Gov. Andrew M. Cuomo issued guidelines on Monday that open the door for the return of high school sports, which were abruptly halted in the second week of March by the COVID-19 pandemic.
Players and coaches on Long Island were encouraged by the governor's announcement, but sports officials from both Section XI (Suffolk) and Section VIII (Nassau) said there are obstacles to overcome, including the approval of school districts. All may not choose to participate.
Cuomo said during his morning news conference that “the guidance we’ve come up with is this: what’s called lower-risk sports – tennis, soccer, cross country, field hockey, swimming – in all regions of the state can practice and play starting September 21,” as long as Department of Health protocols are followed and local school officials deem it safe.
Higher-risk sports may begin practicing on Sept. 21 as well, but high-risk sports – such as football, lacrosse and volleyball – cannot play games until a later date or Dec. 31, according to a press release issued by the governor's office Monday afternoon. Those sports are restricted to "individual or group, no- to low-contact training,” the press release said.
All scrimmages and games must be played within a school’s state geographic region – Nassau and Suffolk counties are one region – at least through Oct. 19. Fan attendance also will have restrictions.
“There were a lot of people that were thinking that we weren't going to have the opportunity to participate in anything this fall,” said Robert Zayas, executive director of the New York State Public High School Athletic Association. “So when you look at what was announced today, trying to keep things in perspective, for our fall sport athletes . . . those kids will officially get to start a season on September 21.”
Zayas said he will meet with section directors and officials Tuesday morning and then has an afternoon meeting with the COVID Task Force, which is comprised of high school sports officials from around the state and was established to help plan for the safe return of high school sports. Expected topics will be the number of required practices before competition, the number of games permitted, who and how games will be officiated and the many questions about locker rooms and social distancing.
“We are a long way from starting a sports season as there are many committees that must review the Governor’s comments to clarify and decipher exactly what was stated and the consequences of the proposal,” wrote Tom Combs, the executive director of Section XI, the governing body for high school sports in Suffolk, in an email obtained by Newsday.
Pat Pizzarelli, executive director of Section VIII, the governing body for high school sports in Nassau said, “We will hear from the state and the task force tomorrow and then there will be a superintendent’s meeting on Wednesday. After that, everyone will have a better idea of what we’re doing in Nassau.”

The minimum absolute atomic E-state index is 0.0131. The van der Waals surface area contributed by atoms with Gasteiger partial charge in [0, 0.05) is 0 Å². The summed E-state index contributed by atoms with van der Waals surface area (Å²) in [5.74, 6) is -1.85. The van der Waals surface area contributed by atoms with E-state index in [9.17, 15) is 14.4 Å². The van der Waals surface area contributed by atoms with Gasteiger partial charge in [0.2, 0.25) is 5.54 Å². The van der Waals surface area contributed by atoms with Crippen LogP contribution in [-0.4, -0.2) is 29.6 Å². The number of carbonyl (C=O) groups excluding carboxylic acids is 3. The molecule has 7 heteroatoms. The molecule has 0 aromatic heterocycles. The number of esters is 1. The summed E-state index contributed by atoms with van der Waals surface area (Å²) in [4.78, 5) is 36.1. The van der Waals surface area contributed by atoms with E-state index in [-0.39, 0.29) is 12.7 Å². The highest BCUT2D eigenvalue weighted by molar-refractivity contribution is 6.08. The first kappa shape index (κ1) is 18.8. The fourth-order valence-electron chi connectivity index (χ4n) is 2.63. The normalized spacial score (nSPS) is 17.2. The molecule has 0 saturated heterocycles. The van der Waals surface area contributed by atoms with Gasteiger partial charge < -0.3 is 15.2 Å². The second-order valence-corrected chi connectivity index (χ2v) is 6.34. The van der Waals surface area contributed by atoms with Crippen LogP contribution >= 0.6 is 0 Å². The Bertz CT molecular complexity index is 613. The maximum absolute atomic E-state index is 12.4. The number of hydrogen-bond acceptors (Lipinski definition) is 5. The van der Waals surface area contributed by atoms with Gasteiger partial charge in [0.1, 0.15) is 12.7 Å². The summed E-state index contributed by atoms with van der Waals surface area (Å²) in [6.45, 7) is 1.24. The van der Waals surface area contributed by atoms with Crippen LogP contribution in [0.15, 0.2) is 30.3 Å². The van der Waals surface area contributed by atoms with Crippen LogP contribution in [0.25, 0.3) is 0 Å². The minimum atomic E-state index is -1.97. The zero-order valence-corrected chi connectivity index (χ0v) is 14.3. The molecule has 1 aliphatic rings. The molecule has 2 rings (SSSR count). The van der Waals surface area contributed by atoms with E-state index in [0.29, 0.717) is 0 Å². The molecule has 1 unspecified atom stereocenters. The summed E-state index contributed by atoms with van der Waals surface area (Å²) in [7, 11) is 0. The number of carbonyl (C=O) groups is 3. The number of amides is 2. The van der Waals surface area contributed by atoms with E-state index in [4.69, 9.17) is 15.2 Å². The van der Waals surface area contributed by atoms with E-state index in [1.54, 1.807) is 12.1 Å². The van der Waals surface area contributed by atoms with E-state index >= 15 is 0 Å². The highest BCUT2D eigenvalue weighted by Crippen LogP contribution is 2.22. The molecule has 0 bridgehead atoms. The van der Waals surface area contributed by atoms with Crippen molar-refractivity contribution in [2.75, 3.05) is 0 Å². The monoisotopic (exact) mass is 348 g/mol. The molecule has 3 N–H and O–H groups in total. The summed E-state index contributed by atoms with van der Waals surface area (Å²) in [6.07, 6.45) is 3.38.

Cuomo's plans to reopen the state have gone in phases, and schools have been no different. Schools would re-open – in an assortment of forms – and then, infection numbers permitting, sports practices could start.
“We’re doing this in phases,” Cuomo said. “We want to see what the effect is, we want to see how it works. Schools opening in general is a big question mark. What could the effect be?”
Cuomo's announcement also brought hope that teams will be back on the field this fall.
“I love hearing there is a glimmer of hope that our kids are going to be able to play again – and safely – but (we have) to come back to some type of normalcy for these kids,” Westhampton athletic director Kathy Masterson said. “It would be very easy for Governor Cuomo to say, ‘We are going to put this on pause and we are not going to do anything until we see how kids come back to school.’ And that could happen, too. If we come back to school and things don’t go the way they are supposed to, we could get shutdown again. But it does give us some hope and it’s going to give the kids hope, which is most important.”
“Honestly, I am surprised and I’m really excited,” said Kaitlyn Chandrika, who runs track in all three seasons at Mount Sinai. “We would get a good month or so of training and some (cross country) competition. . . . For me, I get to really build a good base for, hopefully, winter and spring track.”
The release from the Governor’s office outlines fan attendance restrictions as follows: “Schools will have to limit capacity of indoor facilities to no more than 50 percent occupancy and limit spectators to no more than two spectators per player, in addition to implementing social distancing and face coverings.”
The questions still to be answered are numerous. If a school does entirely remote learning will it play sports? In a school that uses a hybrid learning model – some in-person and some online – how do student-athletes get to the school on days they are remote? Do school districts have the funding for the buses needed for a team to travel to a road game with socially distant guidelines?
Still, Cuomo’s guidance at least means the discussions can move forward.
“I had been adamant that I did not want to have students faced with a similar situation that our spring sport athletes had last year and today's decision does just that: it affords kids the opportunity to participate,” Zayas said. “It gets them back into an active setting with their friends and their coaches on a school campus. And I think those are important things in these uncertain times. You’ve got to find the victories where you can and today is certainly a positive.”
With Owen O’Brien, Jordan Lauterbach, Laura Amato and John Boell
Gov. Andrew M. Cuomo said Monday "lower-risk sports" can begin practice and play on Sept. 21. "Higher-risk sports" can start practice on that date but cannot begin playing games until a later date.